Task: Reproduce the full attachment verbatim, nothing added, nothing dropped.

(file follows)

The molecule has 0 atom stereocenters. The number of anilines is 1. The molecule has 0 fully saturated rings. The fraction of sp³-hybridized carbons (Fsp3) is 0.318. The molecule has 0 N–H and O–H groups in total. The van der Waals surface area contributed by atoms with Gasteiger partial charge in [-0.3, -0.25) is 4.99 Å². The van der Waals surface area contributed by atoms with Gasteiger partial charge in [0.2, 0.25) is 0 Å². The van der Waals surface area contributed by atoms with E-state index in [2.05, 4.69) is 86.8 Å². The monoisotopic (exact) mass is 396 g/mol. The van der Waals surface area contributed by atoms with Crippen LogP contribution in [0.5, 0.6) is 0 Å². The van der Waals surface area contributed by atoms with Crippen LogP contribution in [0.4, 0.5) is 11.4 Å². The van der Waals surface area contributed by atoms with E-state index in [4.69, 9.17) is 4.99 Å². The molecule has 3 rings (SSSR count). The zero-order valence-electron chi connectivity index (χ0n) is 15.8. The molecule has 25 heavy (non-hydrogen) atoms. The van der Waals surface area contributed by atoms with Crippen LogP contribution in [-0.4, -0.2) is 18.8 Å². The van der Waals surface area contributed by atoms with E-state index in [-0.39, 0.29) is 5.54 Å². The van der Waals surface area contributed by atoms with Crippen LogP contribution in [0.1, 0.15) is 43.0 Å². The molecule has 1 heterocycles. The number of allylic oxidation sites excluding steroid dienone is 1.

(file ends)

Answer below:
The molecule has 0 atom stereocenters. The number of anilines is 1. The molecule has 0 fully saturated rings. The fraction of sp³-hybridized carbons (Fsp3) is 0.318. The molecule has 0 N–H and O–H groups in total. The van der Waals surface area contributed by atoms with Gasteiger partial charge in [-0.3, -0.25) is 4.99 Å². The van der Waals surface area contributed by atoms with Gasteiger partial charge in [0.2, 0.25) is 0 Å². The van der Waals surface area contributed by atoms with E-state index in [2.05, 4.69) is 86.8 Å². The monoisotopic (exact) mass is 396 g/mol. The van der Waals surface area contributed by atoms with Crippen LogP contribution in [0.5, 0.6) is 0 Å². The van der Waals surface area contributed by atoms with Crippen LogP contribution in [0.4, 0.5) is 11.4 Å². The van der Waals surface area contributed by atoms with E-state index in [4.69, 9.17) is 4.99 Å². The molecule has 3 rings (SSSR count). The zero-order valence-electron chi connectivity index (χ0n) is 15.8. The molecule has 25 heavy (non-hydrogen) atoms. The van der Waals surface area contributed by atoms with Crippen LogP contribution in [-0.4, -0.2) is 18.8 Å². The van der Waals surface area contributed by atoms with E-state index in [-0.39, 0.29) is 5.54 Å². The van der Waals surface area contributed by atoms with Crippen LogP contribution in [0.1, 0.15) is 43.0 Å². The molecule has 1 heterocycles. The number of allylic oxidation sites excluding steroid dienone is 1.